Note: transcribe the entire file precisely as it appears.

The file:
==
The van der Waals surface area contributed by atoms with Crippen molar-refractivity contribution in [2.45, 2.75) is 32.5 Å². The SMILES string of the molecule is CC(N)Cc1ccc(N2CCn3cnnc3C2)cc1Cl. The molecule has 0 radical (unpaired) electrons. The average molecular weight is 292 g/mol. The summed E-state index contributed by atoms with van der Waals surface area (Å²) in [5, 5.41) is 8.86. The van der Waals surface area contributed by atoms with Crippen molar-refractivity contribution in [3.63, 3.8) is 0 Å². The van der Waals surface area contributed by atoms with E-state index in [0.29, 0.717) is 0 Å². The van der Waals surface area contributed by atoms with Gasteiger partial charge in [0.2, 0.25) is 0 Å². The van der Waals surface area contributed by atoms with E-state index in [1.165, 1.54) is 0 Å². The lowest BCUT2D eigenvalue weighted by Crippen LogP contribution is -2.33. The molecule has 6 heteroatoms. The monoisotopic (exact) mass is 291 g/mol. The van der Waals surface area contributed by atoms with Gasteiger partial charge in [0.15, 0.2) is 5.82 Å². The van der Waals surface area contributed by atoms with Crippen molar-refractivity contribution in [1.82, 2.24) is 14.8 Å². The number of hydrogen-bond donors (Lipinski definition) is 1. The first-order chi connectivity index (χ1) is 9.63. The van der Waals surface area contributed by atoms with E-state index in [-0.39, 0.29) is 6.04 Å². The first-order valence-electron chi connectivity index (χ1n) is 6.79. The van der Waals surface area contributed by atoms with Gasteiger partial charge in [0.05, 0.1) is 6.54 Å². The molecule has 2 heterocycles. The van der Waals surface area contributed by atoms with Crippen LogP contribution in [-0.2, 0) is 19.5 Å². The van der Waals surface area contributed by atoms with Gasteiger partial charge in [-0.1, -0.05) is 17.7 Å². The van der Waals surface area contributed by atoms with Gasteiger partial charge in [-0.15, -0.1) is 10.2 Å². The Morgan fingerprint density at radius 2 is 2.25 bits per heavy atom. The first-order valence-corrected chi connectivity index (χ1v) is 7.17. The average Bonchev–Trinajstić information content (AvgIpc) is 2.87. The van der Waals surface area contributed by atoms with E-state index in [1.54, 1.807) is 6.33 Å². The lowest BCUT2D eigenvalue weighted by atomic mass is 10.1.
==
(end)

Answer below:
The van der Waals surface area contributed by atoms with Crippen molar-refractivity contribution in [2.45, 2.75) is 32.5 Å². The SMILES string of the molecule is CC(N)Cc1ccc(N2CCn3cnnc3C2)cc1Cl. The molecule has 0 radical (unpaired) electrons. The average molecular weight is 292 g/mol. The summed E-state index contributed by atoms with van der Waals surface area (Å²) in [5, 5.41) is 8.86. The van der Waals surface area contributed by atoms with Crippen molar-refractivity contribution in [3.63, 3.8) is 0 Å². The van der Waals surface area contributed by atoms with E-state index in [0.29, 0.717) is 0 Å². The van der Waals surface area contributed by atoms with Gasteiger partial charge in [0.2, 0.25) is 0 Å². The van der Waals surface area contributed by atoms with E-state index in [1.165, 1.54) is 0 Å². The lowest BCUT2D eigenvalue weighted by Crippen LogP contribution is -2.33. The molecule has 6 heteroatoms. The monoisotopic (exact) mass is 291 g/mol. The van der Waals surface area contributed by atoms with Gasteiger partial charge in [0.15, 0.2) is 5.82 Å². The van der Waals surface area contributed by atoms with Crippen molar-refractivity contribution in [1.82, 2.24) is 14.8 Å². The number of hydrogen-bond donors (Lipinski definition) is 1. The first-order chi connectivity index (χ1) is 9.63. The van der Waals surface area contributed by atoms with E-state index in [-0.39, 0.29) is 6.04 Å². The first-order valence-electron chi connectivity index (χ1n) is 6.79. The van der Waals surface area contributed by atoms with Gasteiger partial charge in [0.05, 0.1) is 6.54 Å². The molecule has 2 heterocycles. The van der Waals surface area contributed by atoms with Crippen LogP contribution in [-0.2, 0) is 19.5 Å². The van der Waals surface area contributed by atoms with Gasteiger partial charge in [-0.1, -0.05) is 17.7 Å². The van der Waals surface area contributed by atoms with Gasteiger partial charge in [-0.15, -0.1) is 10.2 Å². The Morgan fingerprint density at radius 2 is 2.25 bits per heavy atom. The first-order valence-corrected chi connectivity index (χ1v) is 7.17. The average Bonchev–Trinajstić information content (AvgIpc) is 2.87. The van der Waals surface area contributed by atoms with E-state index in [1.54, 1.807) is 6.33 Å². The lowest BCUT2D eigenvalue weighted by atomic mass is 10.1.